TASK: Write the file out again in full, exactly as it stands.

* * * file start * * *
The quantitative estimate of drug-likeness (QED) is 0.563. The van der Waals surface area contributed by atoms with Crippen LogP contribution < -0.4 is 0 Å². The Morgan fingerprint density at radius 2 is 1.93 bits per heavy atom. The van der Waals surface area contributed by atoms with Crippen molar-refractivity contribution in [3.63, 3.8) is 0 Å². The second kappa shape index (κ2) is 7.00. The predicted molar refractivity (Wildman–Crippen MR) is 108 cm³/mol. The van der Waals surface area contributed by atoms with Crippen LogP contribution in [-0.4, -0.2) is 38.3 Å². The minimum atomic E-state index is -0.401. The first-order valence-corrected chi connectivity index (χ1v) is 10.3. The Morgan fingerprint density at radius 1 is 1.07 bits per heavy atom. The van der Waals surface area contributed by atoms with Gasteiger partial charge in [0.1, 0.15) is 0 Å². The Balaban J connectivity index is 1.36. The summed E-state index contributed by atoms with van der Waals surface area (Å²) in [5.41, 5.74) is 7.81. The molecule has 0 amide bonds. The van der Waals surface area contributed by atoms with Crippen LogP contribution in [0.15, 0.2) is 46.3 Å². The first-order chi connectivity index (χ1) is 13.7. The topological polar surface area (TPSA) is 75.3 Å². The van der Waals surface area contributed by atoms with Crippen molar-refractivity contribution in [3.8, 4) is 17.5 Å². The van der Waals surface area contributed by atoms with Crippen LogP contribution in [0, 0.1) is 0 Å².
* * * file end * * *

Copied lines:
The quantitative estimate of drug-likeness (QED) is 0.563. The van der Waals surface area contributed by atoms with Crippen LogP contribution < -0.4 is 0 Å². The Morgan fingerprint density at radius 2 is 1.93 bits per heavy atom. The van der Waals surface area contributed by atoms with Crippen molar-refractivity contribution in [3.63, 3.8) is 0 Å². The second kappa shape index (κ2) is 7.00. The predicted molar refractivity (Wildman–Crippen MR) is 108 cm³/mol. The van der Waals surface area contributed by atoms with Crippen LogP contribution in [-0.4, -0.2) is 38.3 Å². The minimum atomic E-state index is -0.401. The first-order valence-corrected chi connectivity index (χ1v) is 10.3. The Morgan fingerprint density at radius 1 is 1.07 bits per heavy atom. The van der Waals surface area contributed by atoms with Gasteiger partial charge in [0.1, 0.15) is 0 Å². The Balaban J connectivity index is 1.36. The summed E-state index contributed by atoms with van der Waals surface area (Å²) in [5.41, 5.74) is 7.81. The molecule has 0 amide bonds. The van der Waals surface area contributed by atoms with Crippen LogP contribution in [0.15, 0.2) is 46.3 Å². The first-order chi connectivity index (χ1) is 13.7. The topological polar surface area (TPSA) is 75.3 Å². The van der Waals surface area contributed by atoms with Crippen molar-refractivity contribution in [3.8, 4) is 17.5 Å². The van der Waals surface area contributed by atoms with Crippen LogP contribution in [0, 0.1) is 0 Å².